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Auditory neuropathy

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Auditory neuropathy (AN) is a variety of hearing loss in which the outer hair cells within the cochlea are present and functional, but sound information is not faithfully transmitted to the auditory nerve and brain properly. Also known as Auditory Neuropathy/Auditory Dys-synchrony (AN/AD) or Auditory Neuropathy Spectrum Disorder(ANSD).

A neuropathy simply refers to a disease of the peripheral nerve or nerves.

Possible Sites of Lesion Edit

Hair cell
Gray931
Three rows of Outer Hair Cells in the Organ of Corti, one row of Inner Hair Cells.
Gray's subject #232 1057

Based on clinical testing of subjects with auditory neuropathy, the disruption in the stream of sound information has been localized to one or more of three probable locations: the inner hair cells of the cochlea, the synapse between the inner hair cells and the auditory nerve, or a lesion of the ascending auditory nerve itself [1].

Diagnosing Auditory NeuropathyEdit

Diagnosis is possible after a test battery, that must necessarily include the following: the auditory brainstem response and otoacoustic emissions. Auditory brainstem response should be tested with both polarites (helps in identifying Cochlear Microphonics ).


Auditory neuropathy is diagnosed when a person has present Otoacoustic Emissions and/or Cochlear Microphonics in combination with absent or abnormal Auditory Brainstem Response.


Auditory Neuropathy can occur spontaneously, or in combination with diseases like Charcot-Marie-Tooth disease and Friedreich's ataxia.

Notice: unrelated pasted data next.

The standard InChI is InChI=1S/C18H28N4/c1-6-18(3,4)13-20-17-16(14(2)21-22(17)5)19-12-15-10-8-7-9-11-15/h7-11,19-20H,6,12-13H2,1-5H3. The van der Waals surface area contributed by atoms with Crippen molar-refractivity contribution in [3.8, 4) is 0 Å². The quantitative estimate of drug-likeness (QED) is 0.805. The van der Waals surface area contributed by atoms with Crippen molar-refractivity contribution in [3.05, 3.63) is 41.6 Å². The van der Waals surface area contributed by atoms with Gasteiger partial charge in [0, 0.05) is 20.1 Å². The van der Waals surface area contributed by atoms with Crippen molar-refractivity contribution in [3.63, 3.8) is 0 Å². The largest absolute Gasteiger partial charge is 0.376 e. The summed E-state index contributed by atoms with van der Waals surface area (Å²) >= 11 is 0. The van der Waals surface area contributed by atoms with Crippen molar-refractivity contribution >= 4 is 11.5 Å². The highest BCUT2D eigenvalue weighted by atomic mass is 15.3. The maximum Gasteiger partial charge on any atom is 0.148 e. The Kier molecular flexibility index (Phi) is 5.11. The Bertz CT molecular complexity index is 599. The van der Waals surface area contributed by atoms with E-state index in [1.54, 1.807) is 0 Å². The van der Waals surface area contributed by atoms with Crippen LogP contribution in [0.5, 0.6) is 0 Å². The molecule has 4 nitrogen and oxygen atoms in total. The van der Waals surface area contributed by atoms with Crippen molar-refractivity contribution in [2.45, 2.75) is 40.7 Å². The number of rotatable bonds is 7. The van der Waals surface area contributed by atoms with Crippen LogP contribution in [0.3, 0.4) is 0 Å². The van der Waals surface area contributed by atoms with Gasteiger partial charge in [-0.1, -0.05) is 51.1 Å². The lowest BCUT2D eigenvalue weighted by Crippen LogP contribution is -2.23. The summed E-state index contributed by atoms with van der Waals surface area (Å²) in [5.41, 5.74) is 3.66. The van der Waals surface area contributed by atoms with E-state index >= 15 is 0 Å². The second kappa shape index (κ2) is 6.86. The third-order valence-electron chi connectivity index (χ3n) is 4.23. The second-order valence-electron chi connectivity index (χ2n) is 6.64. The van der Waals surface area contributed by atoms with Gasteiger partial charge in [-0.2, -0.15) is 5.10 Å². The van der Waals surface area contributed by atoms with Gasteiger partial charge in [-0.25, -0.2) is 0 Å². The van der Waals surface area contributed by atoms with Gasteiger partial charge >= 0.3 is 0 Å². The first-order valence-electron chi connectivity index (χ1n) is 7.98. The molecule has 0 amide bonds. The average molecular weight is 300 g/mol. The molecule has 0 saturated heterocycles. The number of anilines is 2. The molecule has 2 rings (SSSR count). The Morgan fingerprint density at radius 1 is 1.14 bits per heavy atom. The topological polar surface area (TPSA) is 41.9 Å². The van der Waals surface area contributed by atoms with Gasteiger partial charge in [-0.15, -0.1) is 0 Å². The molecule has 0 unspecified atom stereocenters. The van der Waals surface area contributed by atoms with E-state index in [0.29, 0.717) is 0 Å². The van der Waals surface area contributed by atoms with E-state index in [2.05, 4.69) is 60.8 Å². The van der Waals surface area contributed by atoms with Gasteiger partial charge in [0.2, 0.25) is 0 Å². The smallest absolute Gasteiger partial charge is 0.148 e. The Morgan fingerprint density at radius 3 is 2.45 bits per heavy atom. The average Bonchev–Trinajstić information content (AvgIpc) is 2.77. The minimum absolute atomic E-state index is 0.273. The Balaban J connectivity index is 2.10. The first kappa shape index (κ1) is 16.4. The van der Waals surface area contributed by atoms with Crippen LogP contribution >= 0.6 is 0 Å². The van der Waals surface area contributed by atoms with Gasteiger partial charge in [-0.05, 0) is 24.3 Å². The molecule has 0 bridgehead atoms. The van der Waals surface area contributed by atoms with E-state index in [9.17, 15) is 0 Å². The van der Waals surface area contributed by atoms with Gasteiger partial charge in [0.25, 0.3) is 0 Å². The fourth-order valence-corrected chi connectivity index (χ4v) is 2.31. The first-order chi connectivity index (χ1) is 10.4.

Residual Auditory Function Edit

When testing the auditory system, there really is no characteristic presentation on the audiogram.

When diagnosing someone with auditory neuropathy, there is no characteristic level of functioning either. People can present relatively little dysfunction other than problems of hearing noise, or can present as completely deaf and gaining no useful information from auditory signals.

Hearing aids are sometimes prescribed, with mixed success.

Some people with auditory neuropathy obtain cochlear implants, also with mixed success.

A Note To Parents Edit

Universal Newborn Hearing Screenings (UNHS) is mandated in a majority of the United States. Auditory neuropathy is sometimes difficult to catch right away, even with these precautions in place. Parental suspicion of a hearing loss is a trustworthy screening tool for hearing loss too, so if one is suspected, that is sufficient reason to seek a hearing evaluation from an audiologist.

See alsoEdit

References Edit

  1. Starr, A., Picton, T.W.; Sininger, Y.; Hood, L.J.; Berlin, C.I. (1996). Auditory Neuropathy. Brain. 119: 741–753.


External linksEdit

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